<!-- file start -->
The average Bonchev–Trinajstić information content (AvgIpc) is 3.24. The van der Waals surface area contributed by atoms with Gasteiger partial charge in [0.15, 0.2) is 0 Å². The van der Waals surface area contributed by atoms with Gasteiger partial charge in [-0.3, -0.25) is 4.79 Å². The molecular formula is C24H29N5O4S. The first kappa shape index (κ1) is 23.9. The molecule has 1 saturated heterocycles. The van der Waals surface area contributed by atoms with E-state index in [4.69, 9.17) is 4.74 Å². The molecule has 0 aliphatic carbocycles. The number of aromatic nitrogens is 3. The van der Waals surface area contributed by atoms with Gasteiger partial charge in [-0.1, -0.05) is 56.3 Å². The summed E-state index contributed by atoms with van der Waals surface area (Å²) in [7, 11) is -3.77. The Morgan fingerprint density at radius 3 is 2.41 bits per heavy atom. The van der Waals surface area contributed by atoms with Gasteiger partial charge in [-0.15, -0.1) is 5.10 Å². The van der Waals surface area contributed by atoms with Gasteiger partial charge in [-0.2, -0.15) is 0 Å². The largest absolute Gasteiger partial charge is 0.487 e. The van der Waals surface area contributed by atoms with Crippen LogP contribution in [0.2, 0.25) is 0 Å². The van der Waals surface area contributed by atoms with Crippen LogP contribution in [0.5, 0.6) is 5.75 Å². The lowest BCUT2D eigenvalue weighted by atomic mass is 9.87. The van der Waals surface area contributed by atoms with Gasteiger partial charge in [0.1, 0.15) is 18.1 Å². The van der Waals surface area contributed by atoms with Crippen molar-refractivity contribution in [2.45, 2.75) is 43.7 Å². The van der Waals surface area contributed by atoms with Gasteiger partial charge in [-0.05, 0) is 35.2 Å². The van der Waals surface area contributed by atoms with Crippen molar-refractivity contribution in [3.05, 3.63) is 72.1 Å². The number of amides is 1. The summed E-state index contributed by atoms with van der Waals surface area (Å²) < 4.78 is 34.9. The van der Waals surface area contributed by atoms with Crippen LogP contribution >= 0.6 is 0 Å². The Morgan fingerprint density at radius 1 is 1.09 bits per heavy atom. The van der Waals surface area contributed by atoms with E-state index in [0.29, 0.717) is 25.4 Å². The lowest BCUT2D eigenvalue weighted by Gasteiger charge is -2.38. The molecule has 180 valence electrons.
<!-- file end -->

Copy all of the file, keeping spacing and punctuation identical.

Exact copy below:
The average Bonchev–Trinajstić information content (AvgIpc) is 3.24. The van der Waals surface area contributed by atoms with Gasteiger partial charge in [0.15, 0.2) is 0 Å². The van der Waals surface area contributed by atoms with Gasteiger partial charge in [-0.3, -0.25) is 4.79 Å². The molecular formula is C24H29N5O4S. The first kappa shape index (κ1) is 23.9. The molecule has 1 saturated heterocycles. The van der Waals surface area contributed by atoms with E-state index in [4.69, 9.17) is 4.74 Å². The molecule has 0 aliphatic carbocycles. The number of aromatic nitrogens is 3. The van der Waals surface area contributed by atoms with Gasteiger partial charge in [-0.1, -0.05) is 56.3 Å². The summed E-state index contributed by atoms with van der Waals surface area (Å²) in [7, 11) is -3.77. The Morgan fingerprint density at radius 3 is 2.41 bits per heavy atom. The van der Waals surface area contributed by atoms with Gasteiger partial charge in [-0.15, -0.1) is 5.10 Å². The van der Waals surface area contributed by atoms with Gasteiger partial charge in [-0.2, -0.15) is 0 Å². The largest absolute Gasteiger partial charge is 0.487 e. The van der Waals surface area contributed by atoms with Crippen LogP contribution in [0.2, 0.25) is 0 Å². The van der Waals surface area contributed by atoms with Crippen LogP contribution in [0.5, 0.6) is 5.75 Å². The lowest BCUT2D eigenvalue weighted by atomic mass is 9.87. The van der Waals surface area contributed by atoms with Gasteiger partial charge in [0.1, 0.15) is 18.1 Å². The van der Waals surface area contributed by atoms with Crippen molar-refractivity contribution in [2.45, 2.75) is 43.7 Å². The van der Waals surface area contributed by atoms with Gasteiger partial charge in [-0.05, 0) is 35.2 Å². The van der Waals surface area contributed by atoms with Crippen molar-refractivity contribution in [3.05, 3.63) is 72.1 Å². The number of amides is 1. The summed E-state index contributed by atoms with van der Waals surface area (Å²) < 4.78 is 34.9. The van der Waals surface area contributed by atoms with Crippen LogP contribution >= 0.6 is 0 Å². The Morgan fingerprint density at radius 1 is 1.09 bits per heavy atom. The van der Waals surface area contributed by atoms with E-state index in [0.29, 0.717) is 25.4 Å². The lowest BCUT2D eigenvalue weighted by Gasteiger charge is -2.38. The molecule has 180 valence electrons.